Coming off their National League championship season of 1968, the St. Louis Cardinals had started the 1969 season with only four wins in their first 12 contests. As Memorial Day weekend arrived, they had evened the keel under the direction of manager Red Schoendienst, winning 17 of their next 32 games, to find themselves in third place in the National League East, nine games behind the front-running Chicago Cubs, with the Pittsburgh Pirates sandwiched between them.
Record-setting Bob Gibson (1.12 ERA in 1968) had struggled early in the season, but after a 1-2 start had rattled off five consecutive complete-game victories, three by shutout, raising his record to 6-2 while lowering his ERA to 1.50. The hard-throwing right-hander would be facing another fireballer as the fourth-place (NL West) Reds of Cincinnati sent Jim Maloney (3-1, 2.08) to the mound to open the three-game series. The right-hander had not won a game since April 30, when he no-hit the Astros, and had not lasted more than five innings in any of his last four starts for skipper Dave Bristol. Trailing Atlanta by 5½ games, the Reds were riding high, having concluded a homestand with seven straight victories, and were hoping to sustain that momentum as they began an eight-game, three-city road trip with the series against the defending league champions.
The game was also significant in that it would be the first time that the Cardinals’ Vada Pinson, now in his 12th major-league season, would be facing his former team, and, conversely, the first time for four-year outfielder Bobby Tolan to play in St. Louis while wearing a gray shirt after the two center fielders had been traded for one another in the off season.
Only Opening Day had drawn more fans for St. Louis than the two teams did for this game, as 34,005 people were in attendance. Cincinnati had played before only one larger crowd this season, when they faced the Braves in Atlanta for a Sunday double header on April 13 before a crowd of 49,652.
Home-plate umpire Harry Wendelstedt yelled “Play Ball” at 8:00 P.M. and Gibson quickly mowed the Reds down in order to start the game.[fn]Hal McCoy, Dayton Daily News, May 31, 1969.[/fn]
Just as quickly, Maloney got two fly-ball outs, but then walked former teammate Pinson. Joe Torre followed with his seventh homer of the season. After Tim McCarver singled, Maloney threw a wild pitch and Bristol had seen enough. Jack Fisher was summoned from the bullpen and responded by shutting out the Cardinals until Chico Ruiz pinch-hit for him in the top of the sixth inning, and weathering a one-hour rain delay in the fourth inning. (Plagued by shoulder injuries, Maloney would not pitch again until June 15.)[fn]Earl Lawson, The Sporting News, “A Storybook Clout by Carroll,” June 14, 1969, p. 8.[/fn]
Wayne Granger, also included in the Pinson-Tolan trade, pitched the sixth inning for Cincinnati. Joe Torre knocked in Curt Flood with a single to stretch the Cardinals’ lead to 3-0. Meanwhile Gibson had allowed only three harmless singles.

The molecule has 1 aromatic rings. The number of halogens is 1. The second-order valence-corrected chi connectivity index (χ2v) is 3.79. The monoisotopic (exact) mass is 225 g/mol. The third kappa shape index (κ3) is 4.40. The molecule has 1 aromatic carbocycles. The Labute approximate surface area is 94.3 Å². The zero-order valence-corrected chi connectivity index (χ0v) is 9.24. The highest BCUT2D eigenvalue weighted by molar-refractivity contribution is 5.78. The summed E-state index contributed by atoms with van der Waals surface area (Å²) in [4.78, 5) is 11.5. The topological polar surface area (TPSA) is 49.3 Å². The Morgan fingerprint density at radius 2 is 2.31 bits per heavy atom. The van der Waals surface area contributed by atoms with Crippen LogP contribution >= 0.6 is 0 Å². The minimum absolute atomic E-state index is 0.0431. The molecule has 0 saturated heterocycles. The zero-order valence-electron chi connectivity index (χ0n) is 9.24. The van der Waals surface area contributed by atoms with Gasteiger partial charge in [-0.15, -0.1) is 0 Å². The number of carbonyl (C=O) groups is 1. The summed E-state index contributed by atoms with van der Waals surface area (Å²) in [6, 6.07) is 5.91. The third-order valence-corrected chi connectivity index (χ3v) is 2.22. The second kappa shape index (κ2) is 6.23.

In the top of the seventh, Alex Johnson and Lee May singled off Gibson around a Tony Perez strikeout and Johnny Bench silenced the crowd with a three-run homer — his ninth of the season — tying the game.
Clay Carroll relieved to pitch a scoreless eighth for the Reds, then duplicated Gibson’s scoreless ninth to send the teams into extra innings. Gibson quickly retired the first two Reds hitters in the 10th and manager Bristol allowed Carroll to bat with the bases empty. The Alabama native lifted a fly ball to left field. Lou Brock ran back to the warning track. The ball hit the top of the fence, and then bounced into the stands, the first (and only) major-league home run ever hit by Carroll.[fn]Ibid.[/fn] (He hit two in the minor leagues.)
Lou Brock drew a one-out walk off Carroll in the bottom of the 10th and advanced to second on Curt Flood’s groundout. That brought former Red Vada Pinson to the plate. Vada had walked, scored a run, fouled out, and twice grounded out. With the game on the line, Pinson lined out to Darrel Chaney at shortstop, extending the Reds’ winning streak to eight games.
It had been an interesting game for Tolan as well. The former Cardinal grounded out, singled (and was doubled off on a line drive), flied out, and was hit by a pitch before Gibson attempted to pick him off first base. A wild throw by Gibson allowed Tolan to race the third base, where he was stranded, while representing the tie-breaking run, in the eighth inning.
After the game Carroll, who had never before homered, and had just bounced his fly ball off the top of the fence, told sportswriters, “I knew it was a homer as soon as I hit it.”[fn]Ibid.[/fn]
In addition to the sources cited in the Notes, the author also used the Baseball-Reference.com and Retrosheet.org websites.